BOONE COUNTY, Ind. — Some neighbors in Boone County are frustrated over a potential massive innovation district taking over thousands of acres of county farmland.

Green signs for the Boone County Heritage Preservation Group line some rural roads in the county. The group was formed in response to the state talking with landowners about potentially purchasing 4,000 to 7,000 acres of land along Interstate 65, west of Lebanon, for an “innovation development district.”

“This is a natural resource we need to take care of,” said Alan Mohler, a corn and soy bean farmer on lands that would become part of the development.

Mohler said turning these lands into a huge development would take away a great part of Boone County.

“This some of the best farmland in Indiana,” Mohler said.

Boone County leaders see this development as a huge opportunity for the state.

“If you had to sit in a room and make a list of the things you would like to see in a development near you, this type of development is what we’d be looking for,” said Boone County Commissioner Jeff Wolfe.

Wolfe said county leaders have had several meetings with the Indiana Economic Development Corporation and other state partners.

“They’re talking about some high end commercial type uses, hopefully research development, high end manufacturing,” said Wolfe when asked what the land would be used for.

Lebanon Mayor Matt Gentry said this is a once in a generation project.

“It has the potential to completely transform our community and we want to make sure what we transform it into the community we want to see,” Gentry said. “So, how do we balance our small town charm with these additional potential people and jobs coming into our community?”

As of right now, Gentry said no part of the development would be in Lebanon. However, it would use Lebanon utilities. He added that the goal is to make sure people living in Lebanon don’t have to leave to find opportunity elsewhere.

“That’s what we’re trying to build here in Lebanon,” he said. “We want a place people can live, work and play all here in Lebanon.”

Both Gentry and Wolfe said they have heard from people who dislike like the idea of the project.

“They’re not very happy about it, they’re concerned and have a lot of questions,” Gentry said. “Concerns about how this this going to impact them, concerns the farm field they are used to looking at is potentially changing to something else.”

An online petition against the potential development has gained nearly 1,900 signatures as of mid-May. Carrie Douglas, a member of the Boone County Preservation Group, said the land the state is looking at is already being used for its intended purpose.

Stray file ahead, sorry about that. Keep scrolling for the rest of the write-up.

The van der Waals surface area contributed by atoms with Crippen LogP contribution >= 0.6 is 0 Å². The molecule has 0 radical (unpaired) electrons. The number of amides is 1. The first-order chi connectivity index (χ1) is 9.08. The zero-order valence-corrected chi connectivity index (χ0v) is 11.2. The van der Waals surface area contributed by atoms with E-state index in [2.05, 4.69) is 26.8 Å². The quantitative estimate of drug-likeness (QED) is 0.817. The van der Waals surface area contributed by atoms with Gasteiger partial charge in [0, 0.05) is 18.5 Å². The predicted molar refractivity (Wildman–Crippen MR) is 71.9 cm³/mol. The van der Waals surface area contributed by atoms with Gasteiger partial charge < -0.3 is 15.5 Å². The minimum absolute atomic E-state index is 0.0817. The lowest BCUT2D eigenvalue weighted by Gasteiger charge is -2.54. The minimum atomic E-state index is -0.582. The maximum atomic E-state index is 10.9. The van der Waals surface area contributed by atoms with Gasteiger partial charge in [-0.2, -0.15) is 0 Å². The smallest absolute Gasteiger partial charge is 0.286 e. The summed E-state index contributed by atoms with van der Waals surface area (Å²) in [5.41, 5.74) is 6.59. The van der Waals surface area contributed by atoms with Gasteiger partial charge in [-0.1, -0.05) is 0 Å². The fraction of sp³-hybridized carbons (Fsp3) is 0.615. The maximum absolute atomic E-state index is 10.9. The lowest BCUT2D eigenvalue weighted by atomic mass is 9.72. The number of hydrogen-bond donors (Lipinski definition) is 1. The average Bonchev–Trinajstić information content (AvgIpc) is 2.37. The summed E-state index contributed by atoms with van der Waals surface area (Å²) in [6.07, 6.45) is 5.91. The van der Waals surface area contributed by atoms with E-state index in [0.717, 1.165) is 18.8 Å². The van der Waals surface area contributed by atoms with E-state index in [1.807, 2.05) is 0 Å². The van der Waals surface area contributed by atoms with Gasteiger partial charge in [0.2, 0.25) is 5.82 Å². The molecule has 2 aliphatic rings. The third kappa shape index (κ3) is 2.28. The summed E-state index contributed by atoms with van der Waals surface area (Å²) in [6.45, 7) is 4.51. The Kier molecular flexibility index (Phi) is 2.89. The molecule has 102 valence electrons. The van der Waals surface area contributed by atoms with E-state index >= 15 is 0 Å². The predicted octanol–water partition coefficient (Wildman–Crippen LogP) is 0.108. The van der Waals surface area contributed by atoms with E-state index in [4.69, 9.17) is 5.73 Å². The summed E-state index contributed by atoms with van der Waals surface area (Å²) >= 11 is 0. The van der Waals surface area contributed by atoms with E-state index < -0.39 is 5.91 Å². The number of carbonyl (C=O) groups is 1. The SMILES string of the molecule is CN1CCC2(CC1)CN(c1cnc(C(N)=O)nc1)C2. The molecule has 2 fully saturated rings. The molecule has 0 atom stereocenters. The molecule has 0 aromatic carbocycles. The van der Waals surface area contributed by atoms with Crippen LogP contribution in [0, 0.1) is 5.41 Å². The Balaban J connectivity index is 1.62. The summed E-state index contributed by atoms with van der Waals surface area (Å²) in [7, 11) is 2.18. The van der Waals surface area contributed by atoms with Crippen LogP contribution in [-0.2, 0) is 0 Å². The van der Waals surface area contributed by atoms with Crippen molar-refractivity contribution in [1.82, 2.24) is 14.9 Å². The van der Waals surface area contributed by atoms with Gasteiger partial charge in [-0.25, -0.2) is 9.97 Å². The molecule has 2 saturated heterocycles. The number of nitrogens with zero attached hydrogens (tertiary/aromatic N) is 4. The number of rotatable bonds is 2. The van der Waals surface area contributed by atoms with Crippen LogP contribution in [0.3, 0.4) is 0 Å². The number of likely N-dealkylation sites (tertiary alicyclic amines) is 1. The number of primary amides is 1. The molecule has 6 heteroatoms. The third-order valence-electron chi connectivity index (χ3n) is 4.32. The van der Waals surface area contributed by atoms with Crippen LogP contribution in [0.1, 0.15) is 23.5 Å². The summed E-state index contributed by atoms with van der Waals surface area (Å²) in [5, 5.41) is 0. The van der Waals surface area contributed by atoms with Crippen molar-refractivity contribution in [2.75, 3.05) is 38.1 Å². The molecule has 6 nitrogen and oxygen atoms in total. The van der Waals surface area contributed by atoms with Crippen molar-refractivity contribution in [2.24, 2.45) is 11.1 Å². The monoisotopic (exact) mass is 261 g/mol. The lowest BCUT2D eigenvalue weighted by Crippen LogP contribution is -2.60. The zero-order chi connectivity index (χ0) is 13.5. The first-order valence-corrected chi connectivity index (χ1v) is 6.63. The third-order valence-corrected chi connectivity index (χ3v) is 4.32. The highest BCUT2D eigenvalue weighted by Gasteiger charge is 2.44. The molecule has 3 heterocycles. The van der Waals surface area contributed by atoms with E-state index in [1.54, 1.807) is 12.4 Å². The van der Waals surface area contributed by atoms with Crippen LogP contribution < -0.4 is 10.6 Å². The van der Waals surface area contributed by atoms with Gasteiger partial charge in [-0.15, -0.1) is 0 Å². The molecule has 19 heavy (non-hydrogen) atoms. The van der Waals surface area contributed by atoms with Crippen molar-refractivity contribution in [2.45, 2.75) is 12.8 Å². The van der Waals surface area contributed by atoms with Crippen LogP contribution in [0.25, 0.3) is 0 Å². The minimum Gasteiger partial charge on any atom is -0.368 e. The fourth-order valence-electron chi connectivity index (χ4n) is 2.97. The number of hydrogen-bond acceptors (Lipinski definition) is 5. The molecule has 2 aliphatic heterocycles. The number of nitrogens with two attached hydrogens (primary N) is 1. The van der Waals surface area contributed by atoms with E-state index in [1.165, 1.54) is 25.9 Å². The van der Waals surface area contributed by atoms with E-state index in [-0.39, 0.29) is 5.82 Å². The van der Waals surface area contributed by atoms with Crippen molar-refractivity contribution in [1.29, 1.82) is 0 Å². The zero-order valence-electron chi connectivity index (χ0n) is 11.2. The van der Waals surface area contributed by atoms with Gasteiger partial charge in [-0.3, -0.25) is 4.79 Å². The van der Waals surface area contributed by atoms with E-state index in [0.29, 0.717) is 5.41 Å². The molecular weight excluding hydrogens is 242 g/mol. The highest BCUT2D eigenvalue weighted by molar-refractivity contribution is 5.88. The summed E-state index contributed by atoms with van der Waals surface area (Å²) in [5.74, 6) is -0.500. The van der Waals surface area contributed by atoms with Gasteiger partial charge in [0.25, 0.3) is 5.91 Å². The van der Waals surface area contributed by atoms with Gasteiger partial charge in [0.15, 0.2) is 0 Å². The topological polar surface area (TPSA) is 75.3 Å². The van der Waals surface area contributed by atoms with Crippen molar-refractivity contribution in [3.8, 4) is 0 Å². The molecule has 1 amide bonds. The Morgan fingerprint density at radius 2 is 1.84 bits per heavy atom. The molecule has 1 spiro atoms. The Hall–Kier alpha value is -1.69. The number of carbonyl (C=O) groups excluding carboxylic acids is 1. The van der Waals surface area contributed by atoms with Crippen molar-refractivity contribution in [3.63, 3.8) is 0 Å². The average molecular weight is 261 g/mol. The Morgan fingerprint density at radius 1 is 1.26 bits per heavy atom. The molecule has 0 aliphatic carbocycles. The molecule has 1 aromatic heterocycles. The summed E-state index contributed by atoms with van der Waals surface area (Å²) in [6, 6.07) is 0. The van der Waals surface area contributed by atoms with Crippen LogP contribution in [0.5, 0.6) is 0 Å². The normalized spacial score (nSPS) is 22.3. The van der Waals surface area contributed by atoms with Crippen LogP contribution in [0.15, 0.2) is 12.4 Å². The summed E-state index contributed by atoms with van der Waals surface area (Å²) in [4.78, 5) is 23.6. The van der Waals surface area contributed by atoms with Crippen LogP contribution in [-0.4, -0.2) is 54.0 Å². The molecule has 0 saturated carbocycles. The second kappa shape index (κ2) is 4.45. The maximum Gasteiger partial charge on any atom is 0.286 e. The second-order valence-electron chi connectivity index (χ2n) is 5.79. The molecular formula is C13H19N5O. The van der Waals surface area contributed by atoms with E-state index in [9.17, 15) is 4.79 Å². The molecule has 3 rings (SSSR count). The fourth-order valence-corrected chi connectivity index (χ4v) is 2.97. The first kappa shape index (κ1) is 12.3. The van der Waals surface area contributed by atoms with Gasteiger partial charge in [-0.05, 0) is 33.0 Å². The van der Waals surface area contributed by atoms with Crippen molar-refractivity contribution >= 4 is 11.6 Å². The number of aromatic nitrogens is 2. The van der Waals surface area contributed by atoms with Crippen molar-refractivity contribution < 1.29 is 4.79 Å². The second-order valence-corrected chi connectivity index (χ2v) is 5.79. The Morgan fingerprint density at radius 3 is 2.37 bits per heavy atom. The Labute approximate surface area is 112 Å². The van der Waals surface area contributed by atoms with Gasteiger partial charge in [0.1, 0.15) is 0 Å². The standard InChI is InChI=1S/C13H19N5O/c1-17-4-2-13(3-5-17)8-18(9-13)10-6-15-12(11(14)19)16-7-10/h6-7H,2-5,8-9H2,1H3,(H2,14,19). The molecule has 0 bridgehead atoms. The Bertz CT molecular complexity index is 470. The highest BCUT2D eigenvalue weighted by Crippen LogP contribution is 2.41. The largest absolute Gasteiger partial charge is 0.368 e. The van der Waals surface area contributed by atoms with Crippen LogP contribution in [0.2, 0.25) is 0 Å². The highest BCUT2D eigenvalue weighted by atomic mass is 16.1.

“This land is primed for corn,” she said. “That’s a value, that’s a development.”

Members of the group are also concerned about environmental impacts of construction on these lands west of I-65.

“It handles drainage from the city of Lebanon and from these fields so developing on these lands is going to interrupt that natural balance,” Douglas said.

The group is also worried about companies at this potential tech park sticking around, when the land could just stay as farm land for generations to come.

“There’s no reason that I would think this area would not be in food production for eternity, as long as man is going to eat food it should be in ag production,” Mohler said.

There are always concerns about quality of life. Neighbors who live around the possible area of construction are worried what will happen to the peaceful country they love living in.

“Wide open spaces, clear skies, clean air,” Douglas said. “My children come home from school everyday and they play in our creek and I want to make sure they can still do that.”

Douglas said she knows some of the neighbors in the area have already agreed to sell their land to the state while others are holding out.

“There have been quite a few that have signed because of the dollar amount,” she said. “It’s hard to turn that away.”

Both Wolfe and Gentry said they are confident in the direction talks on this development are going.

“The state has really pushed hard to make this work and we’re working with them to facilitate that to the extent that it is right for Boone County,” Wolfe said.

Douglas said the group is committed to fighting for these farmlands.

“We’re not going anywhere,” she said.

A spokesperson for The Indiana Economic Development Corporation said there is nothing new to report about the potential Boone County development since a CBS4 story in April. But, IEDC would be open to an interview in the coming weeks when more develops.